What are they eating in South Korea at the start of Lunar New Year?

New Year: South Korea
Image by stock luong from Pixabay

The Lunar New Year, known as Seollal in South Korea, is one of the most significant and cherished holidays in Korean culture, celebrated with great fervor and tradition. Central to this celebration is the food, which plays a vital role in bringing families together and symbolizing hopes for prosperity, good fortune, and happiness in the coming year. At the heart of Seollal feasting lies a rich tapestry of culinary delights, each dish steeped in symbolism and cultural significance.

One of the quintessential dishes enjoyed during Seollal is tteokguk, a savory rice cake soup. Tteokguk holds a special place in Korean tradition as a symbol of longevity and renewal. The round shape of the rice cakes represents the turning of the year and the hope for a prosperous future. Families gather around the table to share this hearty soup, often made with thinly sliced rice cakes, beef or pork broth, and garnished with egg, vegetables, and sometimes dumplings. As they savor each spoonful, they reflect on the passing year and look forward to the opportunities and challenges that lie ahead.

Korean pancake - jeon on brown plate.
Image by HeungSoon from Pixabay

Another beloved Seollal delicacy is jeon, a type of savoury pancake made with various ingredients such as seafood, vegetables, or meat, coated in flour and egg batter, then pan-fried to crispy perfection. Jeon symbolizes wealth and abundance, with each ingredient chosen for its auspicious qualities. Common varieties include kimchi jeon, made with the spicy fermented cabbage, and haemul jeon, filled with an assortment of seafood like shrimp and squid. These crispy delights are enjoyed as a communal snack during Seollal gatherings, encouraging warmth and conviviality among family members.

No Seollal feast would be complete without japchae, a colorful and flavorful dish of stir-fried glass noodles mixed with an array of vegetables and seasoned with soy sauce and sesame oil. Japchae represents prosperity and harmony, with its vibrant hues and harmonious blend of ingredients symbolizing the abundance and diversity of life. Families often prepare this dish in large quantities, serving it alongside other festive fare to symbolize their hopes for a bountiful year ahead.

Additionally, mandu, or Korean dumplings, are a staple of Seollal cuisine, symbolizing wealth and good fortune. These dumplings are typically filled with a mixture of minced meat, tofu, vegetables, and seasonings, then steamed, boiled, or pan-fried to perfection. Families often gather together to make mandu in the days leading up to Seollal, turning the preparation process into a joyful communal activity. As they fold each dumpling with care, they share stories, laughter, and cherished memories, strengthening the bonds of family and community.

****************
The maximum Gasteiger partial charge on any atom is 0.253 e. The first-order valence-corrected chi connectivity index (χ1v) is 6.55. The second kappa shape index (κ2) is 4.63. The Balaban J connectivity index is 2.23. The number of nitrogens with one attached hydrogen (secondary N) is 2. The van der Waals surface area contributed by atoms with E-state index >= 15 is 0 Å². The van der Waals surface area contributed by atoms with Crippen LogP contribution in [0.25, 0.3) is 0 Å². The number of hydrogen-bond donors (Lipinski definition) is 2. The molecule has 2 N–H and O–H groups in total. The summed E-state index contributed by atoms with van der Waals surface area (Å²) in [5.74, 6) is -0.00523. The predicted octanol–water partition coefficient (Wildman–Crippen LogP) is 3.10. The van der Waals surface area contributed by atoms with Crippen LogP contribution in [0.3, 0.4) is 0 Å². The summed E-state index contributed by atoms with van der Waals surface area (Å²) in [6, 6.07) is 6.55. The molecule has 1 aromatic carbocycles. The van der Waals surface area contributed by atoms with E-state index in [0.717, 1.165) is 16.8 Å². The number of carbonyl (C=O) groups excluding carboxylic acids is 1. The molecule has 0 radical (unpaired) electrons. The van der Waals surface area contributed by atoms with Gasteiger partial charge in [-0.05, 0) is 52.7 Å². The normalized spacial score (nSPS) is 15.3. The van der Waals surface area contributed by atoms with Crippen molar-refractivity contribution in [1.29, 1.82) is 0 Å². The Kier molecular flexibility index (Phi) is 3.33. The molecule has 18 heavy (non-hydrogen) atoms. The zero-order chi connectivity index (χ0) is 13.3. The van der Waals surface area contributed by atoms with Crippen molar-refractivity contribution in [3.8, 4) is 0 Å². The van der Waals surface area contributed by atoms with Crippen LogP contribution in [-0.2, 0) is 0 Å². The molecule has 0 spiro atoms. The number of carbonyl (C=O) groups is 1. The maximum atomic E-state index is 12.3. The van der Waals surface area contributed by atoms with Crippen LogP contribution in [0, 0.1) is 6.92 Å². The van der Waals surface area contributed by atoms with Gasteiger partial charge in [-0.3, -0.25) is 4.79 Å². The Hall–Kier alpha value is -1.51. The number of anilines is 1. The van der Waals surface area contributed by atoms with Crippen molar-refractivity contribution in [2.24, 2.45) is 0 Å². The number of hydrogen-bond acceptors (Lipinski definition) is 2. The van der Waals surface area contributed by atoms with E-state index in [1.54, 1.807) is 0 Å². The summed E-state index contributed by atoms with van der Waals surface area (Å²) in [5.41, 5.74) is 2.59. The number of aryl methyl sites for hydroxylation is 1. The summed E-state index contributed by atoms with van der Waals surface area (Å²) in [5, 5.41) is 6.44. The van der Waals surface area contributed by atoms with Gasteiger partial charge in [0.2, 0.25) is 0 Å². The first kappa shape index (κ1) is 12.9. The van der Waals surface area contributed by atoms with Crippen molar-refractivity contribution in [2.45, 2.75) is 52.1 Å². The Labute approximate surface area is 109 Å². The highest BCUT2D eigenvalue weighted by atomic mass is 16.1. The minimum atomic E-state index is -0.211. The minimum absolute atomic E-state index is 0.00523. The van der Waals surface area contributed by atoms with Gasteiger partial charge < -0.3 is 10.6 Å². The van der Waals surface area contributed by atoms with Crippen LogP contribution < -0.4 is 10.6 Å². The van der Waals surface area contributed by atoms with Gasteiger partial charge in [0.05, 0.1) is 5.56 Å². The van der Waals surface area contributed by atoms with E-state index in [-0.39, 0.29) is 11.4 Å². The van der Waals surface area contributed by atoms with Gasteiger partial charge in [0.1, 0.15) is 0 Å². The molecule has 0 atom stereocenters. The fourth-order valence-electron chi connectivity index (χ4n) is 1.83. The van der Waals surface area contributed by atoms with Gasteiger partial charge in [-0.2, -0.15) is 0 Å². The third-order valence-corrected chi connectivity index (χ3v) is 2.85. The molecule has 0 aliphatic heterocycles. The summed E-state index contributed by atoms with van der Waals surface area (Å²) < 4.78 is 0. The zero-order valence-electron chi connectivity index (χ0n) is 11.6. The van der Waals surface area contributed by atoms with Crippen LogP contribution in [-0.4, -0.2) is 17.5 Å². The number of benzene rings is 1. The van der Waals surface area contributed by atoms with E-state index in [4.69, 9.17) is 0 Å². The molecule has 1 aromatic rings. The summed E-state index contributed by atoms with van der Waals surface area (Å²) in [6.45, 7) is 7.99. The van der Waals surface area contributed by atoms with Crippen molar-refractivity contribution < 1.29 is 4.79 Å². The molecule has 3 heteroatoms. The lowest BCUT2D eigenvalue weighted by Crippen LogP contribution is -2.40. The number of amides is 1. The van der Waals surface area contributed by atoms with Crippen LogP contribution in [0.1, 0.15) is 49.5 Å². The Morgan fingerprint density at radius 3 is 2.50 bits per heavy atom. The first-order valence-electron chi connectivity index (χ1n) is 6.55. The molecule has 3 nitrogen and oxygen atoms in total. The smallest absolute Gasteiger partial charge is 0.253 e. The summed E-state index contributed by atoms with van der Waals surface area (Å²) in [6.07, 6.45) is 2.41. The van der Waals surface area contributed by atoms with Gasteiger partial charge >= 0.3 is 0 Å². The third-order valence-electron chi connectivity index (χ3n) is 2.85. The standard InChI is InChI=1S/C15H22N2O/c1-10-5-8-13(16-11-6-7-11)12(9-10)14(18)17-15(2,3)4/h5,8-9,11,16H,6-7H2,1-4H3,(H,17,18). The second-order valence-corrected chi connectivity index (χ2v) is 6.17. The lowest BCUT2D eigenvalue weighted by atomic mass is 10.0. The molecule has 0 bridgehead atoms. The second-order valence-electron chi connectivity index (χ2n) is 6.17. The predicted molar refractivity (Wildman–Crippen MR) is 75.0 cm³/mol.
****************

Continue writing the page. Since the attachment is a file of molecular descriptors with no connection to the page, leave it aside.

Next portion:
One cannot overlook the significance of yakgwa, a traditional Korean sweet pastry made from flour, honey, sesame oil, and ginger. Yakgwa is shaped into intricate patterns and deep-fried until golden brown, then coated in a sweet syrup for a luscious finish. Symbolizing prosperity and sweetness in the coming year, yakgwa is often offered to guests and shared among loved ones during Seollal celebrations. Its delicate texture and rich flavor evoke feelings of warmth and nostalgia, making it a cherished part of the holiday festivities.

In addition to these traditional dishes, modern interpretations and regional variations of Seollal cuisine continue to evolve, reflecting the changing tastes and preferences of contemporary Korean society. However, the underlying themes of abundance, prosperity, and family remain at the heart of Seollal feasting, ensuring that these culinary traditions endure for generations to come.

As South Koreans usher in the Lunar New Year with joyous celebrations and heartfelt gatherings, the food served during Seollal serves as a powerful reminder of the values and aspirations that unite them as a people. Whether savoring a bowl of steaming tteokguk, indulging in crispy jeon, or sharing laughter over a plate of mandu, Seollal cuisine embodies the spirit of hope, renewal, and togetherness that defines this cherished holiday. As families come together to honor the traditions of the past and embrace the promise of the future, they find solace and strength in the simple act of sharing a meal with those they hold dear.

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